The doctrine of “adverse possession” refers to the ability acquire legal ownership of land belonging to someone else by simply using that land for a long period of time.
A person who seeks to acquire legal ownership by adverse possession must demonstrate all of the following.
Use of land belonging to another.
The most common use that will lead to a claim of adverse possession is actually living on the property.
Other uses include farming the land, cutting timber from the land, or making such other uses of the land as a landowner would normally do.
The use must be adverse to the interests of the true owner.
Before a person can acquire legal title to land by adverse possession, his use of the property must be adverse or hostile to the interests of the true owner.
If the landowner has permitted the person to use the land, then the use is not “adverse”.
Adverse or hostile use can take many forms. In summary, the use of the property must be that which a true owner would make, disregarding the claims of others, asking permission from no one, and using the property under a claim of right.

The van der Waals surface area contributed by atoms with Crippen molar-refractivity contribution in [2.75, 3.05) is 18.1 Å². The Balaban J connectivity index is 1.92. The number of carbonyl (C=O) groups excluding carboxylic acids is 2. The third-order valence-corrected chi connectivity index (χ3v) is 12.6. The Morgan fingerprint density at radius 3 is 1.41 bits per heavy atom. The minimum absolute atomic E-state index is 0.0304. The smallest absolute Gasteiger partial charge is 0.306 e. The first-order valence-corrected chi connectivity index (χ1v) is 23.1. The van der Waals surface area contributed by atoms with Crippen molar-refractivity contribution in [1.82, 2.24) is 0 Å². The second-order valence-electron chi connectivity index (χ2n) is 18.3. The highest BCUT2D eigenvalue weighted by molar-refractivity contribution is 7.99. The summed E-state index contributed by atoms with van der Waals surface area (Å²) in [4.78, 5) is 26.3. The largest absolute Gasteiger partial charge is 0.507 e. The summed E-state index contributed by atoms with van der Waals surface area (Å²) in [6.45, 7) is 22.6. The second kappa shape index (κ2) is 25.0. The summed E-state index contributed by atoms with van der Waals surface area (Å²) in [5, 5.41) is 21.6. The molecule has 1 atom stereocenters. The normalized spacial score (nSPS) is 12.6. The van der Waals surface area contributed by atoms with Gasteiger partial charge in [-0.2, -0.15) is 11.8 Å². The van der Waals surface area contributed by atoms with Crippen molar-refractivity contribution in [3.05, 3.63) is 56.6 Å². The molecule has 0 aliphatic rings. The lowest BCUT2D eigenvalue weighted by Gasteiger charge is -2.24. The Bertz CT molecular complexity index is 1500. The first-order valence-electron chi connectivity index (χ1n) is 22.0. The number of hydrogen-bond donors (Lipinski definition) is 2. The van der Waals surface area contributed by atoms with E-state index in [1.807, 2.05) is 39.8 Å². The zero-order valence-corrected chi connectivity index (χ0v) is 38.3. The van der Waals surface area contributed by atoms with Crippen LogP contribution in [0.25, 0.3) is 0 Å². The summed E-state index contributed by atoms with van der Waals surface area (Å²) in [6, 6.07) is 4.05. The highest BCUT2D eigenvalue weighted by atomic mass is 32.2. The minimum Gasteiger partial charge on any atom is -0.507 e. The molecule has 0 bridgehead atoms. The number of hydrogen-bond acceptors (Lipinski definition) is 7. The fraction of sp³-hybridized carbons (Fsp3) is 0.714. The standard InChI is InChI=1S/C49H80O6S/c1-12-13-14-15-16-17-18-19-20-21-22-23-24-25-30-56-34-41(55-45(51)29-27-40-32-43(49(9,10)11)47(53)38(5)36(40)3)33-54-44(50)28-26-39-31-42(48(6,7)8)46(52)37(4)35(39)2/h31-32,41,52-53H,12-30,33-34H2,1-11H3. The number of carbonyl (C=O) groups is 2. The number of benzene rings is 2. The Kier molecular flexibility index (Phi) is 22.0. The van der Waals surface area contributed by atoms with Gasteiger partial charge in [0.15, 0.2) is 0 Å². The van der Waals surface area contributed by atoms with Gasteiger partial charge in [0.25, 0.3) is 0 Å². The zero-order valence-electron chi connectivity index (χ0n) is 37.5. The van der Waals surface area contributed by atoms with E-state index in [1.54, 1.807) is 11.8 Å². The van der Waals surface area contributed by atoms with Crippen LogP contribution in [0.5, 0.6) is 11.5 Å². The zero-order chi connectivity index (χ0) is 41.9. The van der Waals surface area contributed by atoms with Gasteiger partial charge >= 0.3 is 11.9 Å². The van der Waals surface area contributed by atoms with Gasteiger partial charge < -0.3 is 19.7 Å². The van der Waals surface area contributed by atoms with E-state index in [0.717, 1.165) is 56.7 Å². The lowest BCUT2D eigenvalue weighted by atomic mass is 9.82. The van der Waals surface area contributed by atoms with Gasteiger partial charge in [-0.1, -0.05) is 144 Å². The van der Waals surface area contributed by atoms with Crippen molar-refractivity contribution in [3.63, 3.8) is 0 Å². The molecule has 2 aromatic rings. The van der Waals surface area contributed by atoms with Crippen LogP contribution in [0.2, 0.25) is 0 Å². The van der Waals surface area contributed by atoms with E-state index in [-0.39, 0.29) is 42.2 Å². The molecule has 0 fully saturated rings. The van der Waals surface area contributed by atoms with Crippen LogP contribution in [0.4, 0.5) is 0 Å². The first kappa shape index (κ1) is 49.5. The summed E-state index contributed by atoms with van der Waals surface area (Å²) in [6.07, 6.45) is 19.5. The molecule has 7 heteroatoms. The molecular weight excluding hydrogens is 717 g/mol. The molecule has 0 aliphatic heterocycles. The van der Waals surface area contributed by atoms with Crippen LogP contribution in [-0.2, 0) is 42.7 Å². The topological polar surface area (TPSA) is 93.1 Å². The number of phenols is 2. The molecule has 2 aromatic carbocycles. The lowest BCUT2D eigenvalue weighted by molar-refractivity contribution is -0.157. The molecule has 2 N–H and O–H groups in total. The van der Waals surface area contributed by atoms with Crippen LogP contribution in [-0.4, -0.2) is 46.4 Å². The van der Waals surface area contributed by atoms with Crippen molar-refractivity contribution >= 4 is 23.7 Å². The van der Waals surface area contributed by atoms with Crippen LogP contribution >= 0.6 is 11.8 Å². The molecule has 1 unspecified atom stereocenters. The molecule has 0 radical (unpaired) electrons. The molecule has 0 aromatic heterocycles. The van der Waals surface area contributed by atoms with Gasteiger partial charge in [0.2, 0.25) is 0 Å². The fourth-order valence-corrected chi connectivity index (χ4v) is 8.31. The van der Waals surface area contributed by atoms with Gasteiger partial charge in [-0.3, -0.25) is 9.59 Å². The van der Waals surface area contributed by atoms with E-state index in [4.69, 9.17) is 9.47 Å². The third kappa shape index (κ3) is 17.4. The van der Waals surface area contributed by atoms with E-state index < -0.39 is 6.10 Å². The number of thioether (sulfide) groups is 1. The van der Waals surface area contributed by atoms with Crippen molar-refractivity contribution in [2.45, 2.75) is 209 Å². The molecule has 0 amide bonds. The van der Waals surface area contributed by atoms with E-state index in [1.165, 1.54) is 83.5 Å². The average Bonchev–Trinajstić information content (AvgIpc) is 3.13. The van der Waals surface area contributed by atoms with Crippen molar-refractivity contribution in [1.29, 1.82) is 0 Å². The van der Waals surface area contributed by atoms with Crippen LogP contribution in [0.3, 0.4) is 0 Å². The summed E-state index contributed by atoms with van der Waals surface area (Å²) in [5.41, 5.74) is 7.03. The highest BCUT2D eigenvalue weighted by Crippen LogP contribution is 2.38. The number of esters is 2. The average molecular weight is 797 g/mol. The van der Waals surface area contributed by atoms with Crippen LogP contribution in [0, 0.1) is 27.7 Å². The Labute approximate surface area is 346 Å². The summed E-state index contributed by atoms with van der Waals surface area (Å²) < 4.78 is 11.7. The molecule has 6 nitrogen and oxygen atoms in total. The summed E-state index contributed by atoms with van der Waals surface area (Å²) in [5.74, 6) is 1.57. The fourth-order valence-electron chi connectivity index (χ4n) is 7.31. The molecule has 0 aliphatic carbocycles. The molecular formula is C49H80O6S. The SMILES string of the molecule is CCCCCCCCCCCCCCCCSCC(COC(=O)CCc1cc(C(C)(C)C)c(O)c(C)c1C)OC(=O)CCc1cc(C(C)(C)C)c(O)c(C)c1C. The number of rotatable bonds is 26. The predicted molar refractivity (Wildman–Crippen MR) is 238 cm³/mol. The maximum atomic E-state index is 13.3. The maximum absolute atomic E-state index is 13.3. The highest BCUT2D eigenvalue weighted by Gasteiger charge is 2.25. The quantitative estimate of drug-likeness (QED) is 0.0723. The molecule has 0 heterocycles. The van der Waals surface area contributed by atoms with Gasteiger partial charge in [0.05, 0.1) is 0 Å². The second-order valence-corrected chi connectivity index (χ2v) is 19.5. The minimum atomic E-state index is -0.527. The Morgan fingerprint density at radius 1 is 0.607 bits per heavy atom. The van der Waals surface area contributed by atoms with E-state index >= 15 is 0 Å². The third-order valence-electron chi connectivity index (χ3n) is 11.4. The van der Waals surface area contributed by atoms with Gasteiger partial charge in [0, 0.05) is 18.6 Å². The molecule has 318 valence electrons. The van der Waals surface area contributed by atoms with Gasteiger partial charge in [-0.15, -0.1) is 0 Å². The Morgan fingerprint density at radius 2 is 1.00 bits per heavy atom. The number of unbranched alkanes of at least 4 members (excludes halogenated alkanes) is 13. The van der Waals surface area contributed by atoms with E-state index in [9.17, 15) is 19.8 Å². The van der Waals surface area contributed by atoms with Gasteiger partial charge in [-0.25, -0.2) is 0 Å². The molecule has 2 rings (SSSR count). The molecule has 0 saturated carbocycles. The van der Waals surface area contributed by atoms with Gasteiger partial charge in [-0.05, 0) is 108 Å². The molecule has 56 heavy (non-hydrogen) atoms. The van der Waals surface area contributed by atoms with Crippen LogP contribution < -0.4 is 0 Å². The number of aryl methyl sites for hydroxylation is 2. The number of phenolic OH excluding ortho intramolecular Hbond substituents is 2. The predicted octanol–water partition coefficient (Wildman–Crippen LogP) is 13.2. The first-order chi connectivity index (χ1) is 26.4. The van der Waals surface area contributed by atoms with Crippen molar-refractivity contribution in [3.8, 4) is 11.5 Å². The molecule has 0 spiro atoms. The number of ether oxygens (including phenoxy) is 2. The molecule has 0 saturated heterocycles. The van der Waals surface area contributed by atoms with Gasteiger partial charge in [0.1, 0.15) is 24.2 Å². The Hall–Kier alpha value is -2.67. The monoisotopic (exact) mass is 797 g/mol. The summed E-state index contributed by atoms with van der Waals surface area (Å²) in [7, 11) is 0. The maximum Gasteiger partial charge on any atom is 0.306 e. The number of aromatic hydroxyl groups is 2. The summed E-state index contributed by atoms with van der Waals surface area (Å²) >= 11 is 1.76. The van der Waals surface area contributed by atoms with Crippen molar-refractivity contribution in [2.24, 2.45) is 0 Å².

Open, notorious and visible.
In addition to being adverse, the use of the land must be open, notorious and visible. Adverse possession cannot occur if someone is secretly using the land.
So, for example, a person could not acquire ownership of a 200 acre tract of woods by going deep into the middle of it and building a small cabin.
Continuous and uninterrupted.
The use must also be continuous and uninterrupted for a period of 10 years. This does not mean, of course, that a person living on the land must never leave it.
But, the use must be unbroken by any significant period of time.
To acquire legal ownership of land by adverse possession, the party making use of it must do so to the exclusion of others. Joint use of property is insufficient to establish a claim of adverse possession.
Finally, the use of the land must be peaceful. Obviously, a person could not forcibly take over someone’s land and then acquire it by adverse possession.
The fence or driveway exception.
Pursuant to Section 15-1-13 of the Mississippi Code, there is an exception for fences or driveways built on somebody else’s property.
So, if a neighbor locates the fence or driveway on your property, you can avoid an adverse possession claim by filing a written notice with Chancery Clerk that the fence or driveway was built without your permission.
Panter Law Firm, PLLC, 7736 Old Canton Road, Suite B, Madison, MS 39110.